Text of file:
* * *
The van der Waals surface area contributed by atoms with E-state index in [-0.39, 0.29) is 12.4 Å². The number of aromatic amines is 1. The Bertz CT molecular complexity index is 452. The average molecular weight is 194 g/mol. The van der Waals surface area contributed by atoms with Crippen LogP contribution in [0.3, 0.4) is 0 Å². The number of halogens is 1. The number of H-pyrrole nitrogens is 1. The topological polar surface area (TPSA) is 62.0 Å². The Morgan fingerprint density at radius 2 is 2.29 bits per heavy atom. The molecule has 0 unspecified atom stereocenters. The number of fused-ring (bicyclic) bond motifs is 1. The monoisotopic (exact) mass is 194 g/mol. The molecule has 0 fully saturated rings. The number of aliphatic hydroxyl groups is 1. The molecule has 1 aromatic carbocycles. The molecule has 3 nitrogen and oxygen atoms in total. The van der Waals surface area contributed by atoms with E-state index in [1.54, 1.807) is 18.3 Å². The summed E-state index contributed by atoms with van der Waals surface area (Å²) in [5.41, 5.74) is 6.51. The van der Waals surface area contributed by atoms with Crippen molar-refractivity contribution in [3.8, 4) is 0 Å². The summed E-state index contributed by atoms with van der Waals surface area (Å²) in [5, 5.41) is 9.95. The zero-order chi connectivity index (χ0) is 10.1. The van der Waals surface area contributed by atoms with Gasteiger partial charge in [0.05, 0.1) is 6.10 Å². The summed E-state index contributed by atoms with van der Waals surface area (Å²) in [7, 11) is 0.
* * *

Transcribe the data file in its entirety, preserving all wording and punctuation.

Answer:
The van der Waals surface area contributed by atoms with E-state index in [-0.39, 0.29) is 12.4 Å². The number of aromatic amines is 1. The Bertz CT molecular complexity index is 452. The average molecular weight is 194 g/mol. The van der Waals surface area contributed by atoms with Crippen LogP contribution in [0.3, 0.4) is 0 Å². The number of halogens is 1. The number of H-pyrrole nitrogens is 1. The topological polar surface area (TPSA) is 62.0 Å². The Morgan fingerprint density at radius 2 is 2.29 bits per heavy atom. The molecule has 0 unspecified atom stereocenters. The number of fused-ring (bicyclic) bond motifs is 1. The monoisotopic (exact) mass is 194 g/mol. The molecule has 0 fully saturated rings. The number of aliphatic hydroxyl groups is 1. The molecule has 1 aromatic carbocycles. The molecule has 3 nitrogen and oxygen atoms in total. The van der Waals surface area contributed by atoms with E-state index in [1.54, 1.807) is 18.3 Å². The summed E-state index contributed by atoms with van der Waals surface area (Å²) in [5.41, 5.74) is 6.51. The van der Waals surface area contributed by atoms with Crippen molar-refractivity contribution in [3.8, 4) is 0 Å². The summed E-state index contributed by atoms with van der Waals surface area (Å²) in [5, 5.41) is 9.95. The zero-order chi connectivity index (χ0) is 10.1. The van der Waals surface area contributed by atoms with Gasteiger partial charge in [0.05, 0.1) is 6.10 Å². The summed E-state index contributed by atoms with van der Waals surface area (Å²) in [7, 11) is 0.